Aphasia and dialogue: What eye movements reveal about the processing of cospeech gestures and the prediction of turn transitions

Preisig, Basil (2016). Aphasia and dialogue: What eye movements reveal about the processing of cospeech gestures and the prediction of turn transitions. (Dissertation, Graduate School for Health Sciences, University of Bern, Faculty of Medicine)

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Two intriguing aspects of human communication are the occurrence of co-speech gestures and the alternating exchange of speech acts through turn-taking. The present thesis aimed to investigate both aspects by means of eye movement recordings in patients with poststroke aphasia. In particular, it was assessed whether patients’ linguistic deficits lead to
altered visual processing of co-speech gestures and whether aphasic impairments have an impact on the capability to predict turn transitions.
The findings obtained from two studies imply that co-speech gesture processing is not affected in aphasic patients. On the contrary, we found that patients benefit from multimodal information provided through the congruent presentation of speech and co-speech gestures. However, aphasic patients’ focused less on the visual speech component (i.e.,
fewer fixations on the speaker’s face). This could be an indicator for a general deficit to integrate audio-visual information causing aphasic patients to avoid interference between the visual and the acoustic speech signal. In a third study, we addressed the frequency and the precise timing of eye movements in relation to the turn transitions between speaking actors. Patients with aphasia shifted their gaze less frequently according to the flow of the conversation, although there was no difference with regard to the timing of their gaze shifts.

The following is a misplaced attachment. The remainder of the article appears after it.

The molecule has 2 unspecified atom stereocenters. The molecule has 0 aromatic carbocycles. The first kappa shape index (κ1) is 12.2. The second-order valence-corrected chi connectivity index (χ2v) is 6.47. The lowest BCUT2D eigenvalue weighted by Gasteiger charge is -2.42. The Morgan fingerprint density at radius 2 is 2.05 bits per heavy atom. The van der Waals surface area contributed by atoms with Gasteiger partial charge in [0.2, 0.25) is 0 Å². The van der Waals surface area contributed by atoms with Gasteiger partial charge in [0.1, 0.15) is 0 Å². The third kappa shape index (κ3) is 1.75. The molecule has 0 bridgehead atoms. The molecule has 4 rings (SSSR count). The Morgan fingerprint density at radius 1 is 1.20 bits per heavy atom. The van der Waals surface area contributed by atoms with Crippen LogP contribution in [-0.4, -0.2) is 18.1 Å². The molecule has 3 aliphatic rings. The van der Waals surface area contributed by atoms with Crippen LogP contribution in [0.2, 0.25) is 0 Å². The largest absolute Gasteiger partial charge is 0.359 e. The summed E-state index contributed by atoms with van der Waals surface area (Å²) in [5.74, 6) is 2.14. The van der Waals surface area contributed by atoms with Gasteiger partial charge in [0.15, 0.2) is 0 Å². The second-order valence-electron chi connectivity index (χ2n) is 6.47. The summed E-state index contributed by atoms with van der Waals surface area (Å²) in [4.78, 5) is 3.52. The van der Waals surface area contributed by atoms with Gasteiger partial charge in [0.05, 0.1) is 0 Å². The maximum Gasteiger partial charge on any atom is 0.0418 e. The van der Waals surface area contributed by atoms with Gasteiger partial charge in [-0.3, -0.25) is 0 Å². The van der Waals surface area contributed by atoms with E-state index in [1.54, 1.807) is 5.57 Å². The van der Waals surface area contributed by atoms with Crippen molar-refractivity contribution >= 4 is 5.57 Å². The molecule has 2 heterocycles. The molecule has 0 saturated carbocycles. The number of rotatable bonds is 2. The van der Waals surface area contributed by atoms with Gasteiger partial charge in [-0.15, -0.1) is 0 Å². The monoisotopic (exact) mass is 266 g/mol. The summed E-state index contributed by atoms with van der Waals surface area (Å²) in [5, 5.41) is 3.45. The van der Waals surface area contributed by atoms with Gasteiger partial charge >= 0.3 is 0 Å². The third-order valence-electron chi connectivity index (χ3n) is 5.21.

In this study, we could further show that higher lexico-syntactic processing demands lead to a reduced gaze shift probability in aphasic patients. This finding might imply that patients miss more opportunities to make their own verbal contributions when talking to their family
Future studies should target gesture processing and turn-taking capabilities in aphasic patients during face-to-face interaction. This is important in order to verify if the presented findings can be generalized to patients’ everyday life.

Item Type:

Thesis (Dissertation)


04 Faculty of Medicine > Pre-clinic Human Medicine > BioMedical Research (DBMR) > DCR Unit Sahli Building > Forschungsgruppe Neurologie
04 Faculty of Medicine > University Psychiatric Services > University Hospital of Psychiatry and Psychotherapy > Translational Research Center
04 Faculty of Medicine > Department of Head Organs and Neurology (DKNS) > Clinic of Neurology

Graduate School:

Graduate School for Health Sciences (GHS)

UniBE Contributor:

Preisig, Basil, Müri, René Martin


100 Philosophy > 150 Psychology
400 Language > 410 Linguistics
600 Technology > 610 Medicine & health


[4] Swiss National Science Foundation


[1216] Aphasia and Gesture




Basil Preisig

Date Deposited:

05 Apr 2017 15:23

Last Modified:

05 Dec 2022 14:57

Uncontrolled Keywords:

Aphasia, Gesture, Turn-Taking, Eye-Tracking, Eye Gaze





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